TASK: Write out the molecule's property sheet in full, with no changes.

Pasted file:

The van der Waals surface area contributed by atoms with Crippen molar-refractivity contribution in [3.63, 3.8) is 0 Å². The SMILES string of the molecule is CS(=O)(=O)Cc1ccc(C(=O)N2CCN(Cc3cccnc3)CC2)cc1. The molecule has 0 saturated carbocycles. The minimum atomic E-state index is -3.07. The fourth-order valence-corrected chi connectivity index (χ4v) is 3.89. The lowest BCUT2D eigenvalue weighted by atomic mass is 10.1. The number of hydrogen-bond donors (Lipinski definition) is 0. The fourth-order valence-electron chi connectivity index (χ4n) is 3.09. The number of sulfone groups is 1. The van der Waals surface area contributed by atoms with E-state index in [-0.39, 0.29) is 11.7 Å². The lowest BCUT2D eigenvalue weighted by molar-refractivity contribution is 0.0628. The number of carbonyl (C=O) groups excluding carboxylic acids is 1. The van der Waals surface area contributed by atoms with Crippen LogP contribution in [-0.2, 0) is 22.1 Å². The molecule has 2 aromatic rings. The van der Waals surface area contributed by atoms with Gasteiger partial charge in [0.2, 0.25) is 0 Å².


The van der Waals surface area contributed by atoms with Crippen molar-refractivity contribution in [3.63, 3.8) is 0 Å². The SMILES string of the molecule is CS(=O)(=O)Cc1ccc(C(=O)N2CCN(Cc3cccnc3)CC2)cc1. The molecule has 0 saturated carbocycles. The minimum atomic E-state index is -3.07. The fourth-order valence-corrected chi connectivity index (χ4v) is 3.89. The lowest BCUT2D eigenvalue weighted by atomic mass is 10.1. The number of hydrogen-bond donors (Lipinski definition) is 0. The fourth-order valence-electron chi connectivity index (χ4n) is 3.09. The number of sulfone groups is 1. The van der Waals surface area contributed by atoms with E-state index in [-0.39, 0.29) is 11.7 Å². The lowest BCUT2D eigenvalue weighted by molar-refractivity contribution is 0.0628. The number of carbonyl (C=O) groups excluding carboxylic acids is 1. The van der Waals surface area contributed by atoms with Crippen LogP contribution in [-0.2, 0) is 22.1 Å². The molecule has 2 aromatic rings. The van der Waals surface area contributed by atoms with Gasteiger partial charge in [0.2, 0.25) is 0 Å².